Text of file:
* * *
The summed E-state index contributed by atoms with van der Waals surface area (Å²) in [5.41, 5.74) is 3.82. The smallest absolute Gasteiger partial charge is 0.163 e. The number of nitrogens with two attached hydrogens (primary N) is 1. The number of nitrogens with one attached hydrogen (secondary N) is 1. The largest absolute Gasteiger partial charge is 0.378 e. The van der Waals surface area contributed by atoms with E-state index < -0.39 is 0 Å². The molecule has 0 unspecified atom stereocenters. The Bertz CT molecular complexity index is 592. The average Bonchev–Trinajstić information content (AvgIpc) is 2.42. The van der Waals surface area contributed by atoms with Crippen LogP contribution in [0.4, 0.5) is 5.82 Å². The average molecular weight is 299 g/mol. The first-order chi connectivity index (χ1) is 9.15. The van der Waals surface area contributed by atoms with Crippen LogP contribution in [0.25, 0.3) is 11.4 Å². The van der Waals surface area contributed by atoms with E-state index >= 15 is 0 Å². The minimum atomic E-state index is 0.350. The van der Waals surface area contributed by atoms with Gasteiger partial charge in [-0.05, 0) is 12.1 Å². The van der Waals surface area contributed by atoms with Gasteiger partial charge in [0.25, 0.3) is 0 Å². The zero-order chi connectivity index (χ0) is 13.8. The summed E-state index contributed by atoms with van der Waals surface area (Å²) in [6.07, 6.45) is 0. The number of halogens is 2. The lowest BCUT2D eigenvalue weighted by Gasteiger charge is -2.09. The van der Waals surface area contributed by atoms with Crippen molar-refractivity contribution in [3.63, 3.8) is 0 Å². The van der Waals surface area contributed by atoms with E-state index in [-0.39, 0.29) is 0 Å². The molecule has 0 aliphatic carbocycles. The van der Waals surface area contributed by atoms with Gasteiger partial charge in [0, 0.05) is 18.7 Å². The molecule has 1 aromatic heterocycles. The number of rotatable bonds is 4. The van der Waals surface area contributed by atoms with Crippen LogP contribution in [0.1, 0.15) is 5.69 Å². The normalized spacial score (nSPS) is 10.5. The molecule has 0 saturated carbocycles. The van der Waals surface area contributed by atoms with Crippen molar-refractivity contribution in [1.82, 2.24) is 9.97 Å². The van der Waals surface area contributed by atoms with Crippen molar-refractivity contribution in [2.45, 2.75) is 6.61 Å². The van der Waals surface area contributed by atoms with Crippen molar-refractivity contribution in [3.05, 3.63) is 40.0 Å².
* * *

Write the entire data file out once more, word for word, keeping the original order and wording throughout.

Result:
The summed E-state index contributed by atoms with van der Waals surface area (Å²) in [5.41, 5.74) is 3.82. The smallest absolute Gasteiger partial charge is 0.163 e. The number of nitrogens with two attached hydrogens (primary N) is 1. The number of nitrogens with one attached hydrogen (secondary N) is 1. The largest absolute Gasteiger partial charge is 0.378 e. The van der Waals surface area contributed by atoms with E-state index < -0.39 is 0 Å². The molecule has 0 unspecified atom stereocenters. The Bertz CT molecular complexity index is 592. The average Bonchev–Trinajstić information content (AvgIpc) is 2.42. The van der Waals surface area contributed by atoms with Crippen LogP contribution in [0.4, 0.5) is 5.82 Å². The average molecular weight is 299 g/mol. The first-order chi connectivity index (χ1) is 9.15. The van der Waals surface area contributed by atoms with Crippen LogP contribution in [0.25, 0.3) is 11.4 Å². The van der Waals surface area contributed by atoms with E-state index >= 15 is 0 Å². The minimum atomic E-state index is 0.350. The van der Waals surface area contributed by atoms with Gasteiger partial charge in [-0.05, 0) is 12.1 Å². The van der Waals surface area contributed by atoms with Gasteiger partial charge in [0.25, 0.3) is 0 Å². The zero-order chi connectivity index (χ0) is 13.8. The summed E-state index contributed by atoms with van der Waals surface area (Å²) in [6.07, 6.45) is 0. The number of halogens is 2. The lowest BCUT2D eigenvalue weighted by Gasteiger charge is -2.09. The van der Waals surface area contributed by atoms with Crippen molar-refractivity contribution in [3.63, 3.8) is 0 Å². The van der Waals surface area contributed by atoms with E-state index in [-0.39, 0.29) is 0 Å². The molecule has 0 aliphatic carbocycles. The van der Waals surface area contributed by atoms with Gasteiger partial charge in [0, 0.05) is 18.7 Å². The molecule has 1 aromatic heterocycles. The number of rotatable bonds is 4. The van der Waals surface area contributed by atoms with Crippen LogP contribution in [0.1, 0.15) is 5.69 Å². The normalized spacial score (nSPS) is 10.5. The molecule has 0 saturated carbocycles. The van der Waals surface area contributed by atoms with Crippen molar-refractivity contribution in [1.82, 2.24) is 9.97 Å². The van der Waals surface area contributed by atoms with Crippen molar-refractivity contribution in [2.45, 2.75) is 6.61 Å². The van der Waals surface area contributed by atoms with Crippen molar-refractivity contribution in [3.05, 3.63) is 40.0 Å².